10 of the Most Thrilling Adventures on Earth
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World traveler and TPG Contributor David Hoffmann isn’t one to shy away from an adventure. Over the last seven years, he’s traveled to 63 countries across six continents, documenting his travels for the David’s Been Here web series. For all you nature lovers and adrenaline junkies, here are his top 10 picks for exciting travel adventures around the world to experience for yourself. (Except where noted, all photos are by the author.)
1. Gorilla Trekking in Rwanda
Home to 480 endangered mountain gorillas, Rwanda’s Volcanoes National Park holds just over half of the world’s entire mountain gorilla population. The Rwanda Development Board (RDB) organizes ranger-guided treks in order to promote and fund the preservation of the species. It takes half a day to complete this under-the-radar African safari; you’ll be briefed, divided into groups of eight, and then assigned to a gorilla family with whom you’ll spend one incredible hour. The cost is $750 per person. To book a trek, visit the RDB website — and whatever you do, don’t forget your camera!
2. Skydiving in Costa Brava, Spain
There are dozens of places to skydive around the world, but Skydive Empuriabrava in Costa Brava offers stunning coastal views for those brave enough to take the leap. Your invigorating 50-second free fall from 16,500 feet will feature spectacular views of the Gulf of Roses and coastal fishing towns. The price for a tandem jump is €240 ($264) plus an additional €121 ($133) for a photo/ DVD package.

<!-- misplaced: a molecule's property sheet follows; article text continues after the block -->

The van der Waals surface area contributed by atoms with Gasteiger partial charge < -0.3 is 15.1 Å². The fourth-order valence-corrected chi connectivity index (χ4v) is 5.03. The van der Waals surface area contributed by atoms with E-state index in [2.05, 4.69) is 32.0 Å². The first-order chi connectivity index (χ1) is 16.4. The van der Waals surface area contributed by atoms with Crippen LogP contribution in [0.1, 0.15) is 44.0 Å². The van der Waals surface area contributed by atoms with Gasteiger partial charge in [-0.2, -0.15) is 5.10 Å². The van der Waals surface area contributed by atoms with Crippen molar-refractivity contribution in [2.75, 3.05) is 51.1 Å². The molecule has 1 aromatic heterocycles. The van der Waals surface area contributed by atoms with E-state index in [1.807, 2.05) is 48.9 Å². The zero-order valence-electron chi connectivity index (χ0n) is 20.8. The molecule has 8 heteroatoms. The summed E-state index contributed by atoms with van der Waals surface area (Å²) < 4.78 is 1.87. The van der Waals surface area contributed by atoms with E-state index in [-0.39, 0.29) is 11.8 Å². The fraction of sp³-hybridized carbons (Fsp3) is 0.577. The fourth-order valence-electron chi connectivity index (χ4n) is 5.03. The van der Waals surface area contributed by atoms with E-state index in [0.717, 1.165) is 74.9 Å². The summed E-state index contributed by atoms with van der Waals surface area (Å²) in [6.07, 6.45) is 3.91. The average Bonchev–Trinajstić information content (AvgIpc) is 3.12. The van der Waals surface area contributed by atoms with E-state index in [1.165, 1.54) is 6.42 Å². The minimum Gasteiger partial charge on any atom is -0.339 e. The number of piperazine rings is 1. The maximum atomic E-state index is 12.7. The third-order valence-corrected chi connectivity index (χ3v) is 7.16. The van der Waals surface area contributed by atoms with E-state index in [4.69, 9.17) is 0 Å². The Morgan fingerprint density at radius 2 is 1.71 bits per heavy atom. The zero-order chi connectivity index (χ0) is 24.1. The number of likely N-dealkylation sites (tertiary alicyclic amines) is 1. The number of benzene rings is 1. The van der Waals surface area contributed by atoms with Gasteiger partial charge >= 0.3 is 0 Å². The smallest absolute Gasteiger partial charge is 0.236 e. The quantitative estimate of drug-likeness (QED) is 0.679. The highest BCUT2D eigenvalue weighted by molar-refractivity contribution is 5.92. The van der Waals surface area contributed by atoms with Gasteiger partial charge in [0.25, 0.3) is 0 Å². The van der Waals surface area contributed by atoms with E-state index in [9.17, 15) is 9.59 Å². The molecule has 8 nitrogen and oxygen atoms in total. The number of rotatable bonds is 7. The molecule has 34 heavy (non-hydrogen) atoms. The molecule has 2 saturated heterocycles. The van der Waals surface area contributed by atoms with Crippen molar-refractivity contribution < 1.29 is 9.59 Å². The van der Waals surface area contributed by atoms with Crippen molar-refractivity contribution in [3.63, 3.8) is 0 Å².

3. Shark Cage Diving in South Africa
If you’ve watched Shark Week, you probably know that South Africa is home to apex predators like the Great White Shark. With rows of razor sharp teeth and the ability to smell a single drop of blood from miles away, why wouldn’t you want to go swimming with them? I’d recommend Marine Dynamics Shark Tours (also known as Shark Watch SA) in Kleinbaai, which is a two-hour drive from Cape Town. The average cost is R1,600 (about $136) per adult. The whole tour lasts about four hours. For best visibility, try to go in the winter months (from March to September).
4. Trekking to Sea Birds in the Faroe Islands
With rolling emerald hills and jagged cliffs, the Faroe Islands — an autonomous country within the Danish kingdom that’s set halfway between Norway and Iceland — are not your average archipelago. Dozens of migratory sea birds (such as the Puffin, Guillemot, Fulmar, Kittiwake and Gannet) breed on the pristine island of Mykines every year. Fly on Atlantic Airways to Vága Floghavn Airport (FAE) via connections in Reykjavik, Edinburgh (seasonally), or Bergen, Norway, then take a short helicopter ride to Mykines. From the main village in Mykines, it’s a six-hour round-trip hike to the lighthouse, where you’ll see plenty of birds along the way. Bring plenty of water, a windbreaker and a packed lunch, as well as your zoom lens for epic shots.
5. Rock Climbing in Kalymnos, Greece
This unassuming rocky island in Greece’s Dodecanese archipelago has enjoyed a spike in tourism in recent years thanks to its barren limestone crags and mountainous terrain. Kalymnos now ranks among the world’s best rock climbing destinations, and hosts the annual Kalymnos Climbing Festival sponsored by North Face. When you’re not lounging on the beach or sampling the fresh-caught seafood, try your luck at this challenging sport. Book a private beginner’s session with a licensed local guide. Be sure to see Jessica Spiegel’s post on Flying Direct to Greek Islands for more info on getting to/near Kalymnos.